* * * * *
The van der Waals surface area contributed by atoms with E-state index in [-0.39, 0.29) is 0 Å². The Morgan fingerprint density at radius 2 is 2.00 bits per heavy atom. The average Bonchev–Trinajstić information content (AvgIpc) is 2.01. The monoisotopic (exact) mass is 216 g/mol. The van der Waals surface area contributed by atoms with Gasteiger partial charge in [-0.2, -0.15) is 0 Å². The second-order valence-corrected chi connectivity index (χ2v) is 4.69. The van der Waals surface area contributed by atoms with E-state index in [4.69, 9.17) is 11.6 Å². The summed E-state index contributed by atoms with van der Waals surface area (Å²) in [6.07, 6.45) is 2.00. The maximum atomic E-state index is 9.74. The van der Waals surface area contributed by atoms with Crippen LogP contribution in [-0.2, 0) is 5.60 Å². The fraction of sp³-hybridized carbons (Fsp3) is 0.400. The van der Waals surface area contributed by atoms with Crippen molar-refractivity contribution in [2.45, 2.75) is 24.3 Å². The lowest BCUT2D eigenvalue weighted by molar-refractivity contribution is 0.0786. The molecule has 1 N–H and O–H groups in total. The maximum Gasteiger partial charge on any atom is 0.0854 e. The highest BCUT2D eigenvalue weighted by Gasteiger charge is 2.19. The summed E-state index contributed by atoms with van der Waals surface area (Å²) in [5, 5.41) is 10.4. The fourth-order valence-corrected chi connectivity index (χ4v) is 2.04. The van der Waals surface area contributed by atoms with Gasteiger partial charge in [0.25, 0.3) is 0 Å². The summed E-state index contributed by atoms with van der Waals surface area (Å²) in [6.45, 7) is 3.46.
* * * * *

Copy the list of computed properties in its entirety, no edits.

The van der Waals surface area contributed by atoms with E-state index in [-0.39, 0.29) is 0 Å². The Morgan fingerprint density at radius 2 is 2.00 bits per heavy atom. The average Bonchev–Trinajstić information content (AvgIpc) is 2.01. The monoisotopic (exact) mass is 216 g/mol. The van der Waals surface area contributed by atoms with Gasteiger partial charge in [-0.2, -0.15) is 0 Å². The second-order valence-corrected chi connectivity index (χ2v) is 4.69. The van der Waals surface area contributed by atoms with E-state index in [4.69, 9.17) is 11.6 Å². The summed E-state index contributed by atoms with van der Waals surface area (Å²) in [6.07, 6.45) is 2.00. The maximum atomic E-state index is 9.74. The van der Waals surface area contributed by atoms with Crippen LogP contribution in [-0.2, 0) is 5.60 Å². The fraction of sp³-hybridized carbons (Fsp3) is 0.400. The van der Waals surface area contributed by atoms with Crippen molar-refractivity contribution in [2.45, 2.75) is 24.3 Å². The lowest BCUT2D eigenvalue weighted by molar-refractivity contribution is 0.0786. The molecule has 1 N–H and O–H groups in total. The maximum Gasteiger partial charge on any atom is 0.0854 e. The highest BCUT2D eigenvalue weighted by Gasteiger charge is 2.19. The summed E-state index contributed by atoms with van der Waals surface area (Å²) in [5, 5.41) is 10.4. The fourth-order valence-corrected chi connectivity index (χ4v) is 2.04. The van der Waals surface area contributed by atoms with Gasteiger partial charge in [0.25, 0.3) is 0 Å². The summed E-state index contributed by atoms with van der Waals surface area (Å²) in [6.45, 7) is 3.46.